I quit commenting at Yglesias because of the new login system, but I used to do that sometimes over there. (Though I don't think it's accurate to say he sits around trumpeting the adminstration's plans as unalloyed goods.) I don't read Drum. Sullivan doesn't allow comments. The other blogs I read don't touch on economic policy.

Anyway, what kind of response is that? Why not just say "I know you are but what am I?"

McMegan 19 hours ago in reply to jesse
I'm suggesting that your perceptions of my overcritical nature may be jaundiced by the current targets. I didn't notice you complaining when I was yelling at the Republicans for the debt ceiling nonsense, even though I hardly went out of my way to point out the potential upsides of their posturing.

You see, when McArdle supports the elite she doesn't care if it will help conservatives, liberals or libertarians, as long as the elite is happy. That means she's fair-n-balanced.

jesse 18 hours ago in reply to McMegan
Sure I'm biased. But a couple of points: First, the debt ceiling stuff was pure nuttery.* I'm not asking for mythical "balance"; I'm asking for better engagement with genuinely tough issues where the status quo and alternative proposals have costs and benefits. I want to know which trade-offs are better and which are worse, or a way of deciding which are better/worse. I know there are no clear answers, but we have to have actual policies.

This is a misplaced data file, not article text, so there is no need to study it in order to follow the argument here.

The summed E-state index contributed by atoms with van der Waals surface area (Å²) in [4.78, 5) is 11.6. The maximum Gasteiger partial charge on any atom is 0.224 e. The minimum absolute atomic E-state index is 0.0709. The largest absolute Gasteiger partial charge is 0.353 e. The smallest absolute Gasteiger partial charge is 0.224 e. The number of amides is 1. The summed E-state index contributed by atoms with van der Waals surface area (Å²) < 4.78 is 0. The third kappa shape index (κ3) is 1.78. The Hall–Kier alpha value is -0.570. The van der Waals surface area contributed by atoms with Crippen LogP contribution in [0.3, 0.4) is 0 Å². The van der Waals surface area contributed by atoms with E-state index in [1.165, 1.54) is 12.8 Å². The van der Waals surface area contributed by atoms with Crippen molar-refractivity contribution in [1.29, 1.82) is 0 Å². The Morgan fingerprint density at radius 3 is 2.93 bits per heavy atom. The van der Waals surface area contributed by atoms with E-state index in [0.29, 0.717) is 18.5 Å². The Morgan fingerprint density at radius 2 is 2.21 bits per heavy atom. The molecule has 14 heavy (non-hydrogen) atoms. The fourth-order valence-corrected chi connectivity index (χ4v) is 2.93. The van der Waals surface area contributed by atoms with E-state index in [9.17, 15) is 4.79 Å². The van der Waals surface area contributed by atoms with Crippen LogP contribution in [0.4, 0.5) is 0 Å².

Second, my posting patterns depend more on my mood and the vagaries of my schedule than anything else.

* The left is full of nutteriness, too. And I enjoy a good takedown of that stuff. I read fewer of them because there's no chance that we're going to move to Maxine Waters's fantasy land, but there was a real chance that the US was not going to raise its debt ceiling, to catastrophic effect. Thus, that issue was more salient to me, you and everybody else.

mmoskwa 2 hours ago in reply to jesse
I wish I could Like this a million times. Arguing over whether your partisan interpretation of something is the best thing, or simply very good, is beyond boring, hence my avoiding most lefty blogs. But seriously, a lot of these posts are simply headers on top of a bunch of "government is always the problem, QED" comments, and I think a lot of that is because a) she doesn't really moderate the threads for completely redundant crap like that, and b) posts like this wherein the whole point is to say "look what this liberal is saying now! it's wrong."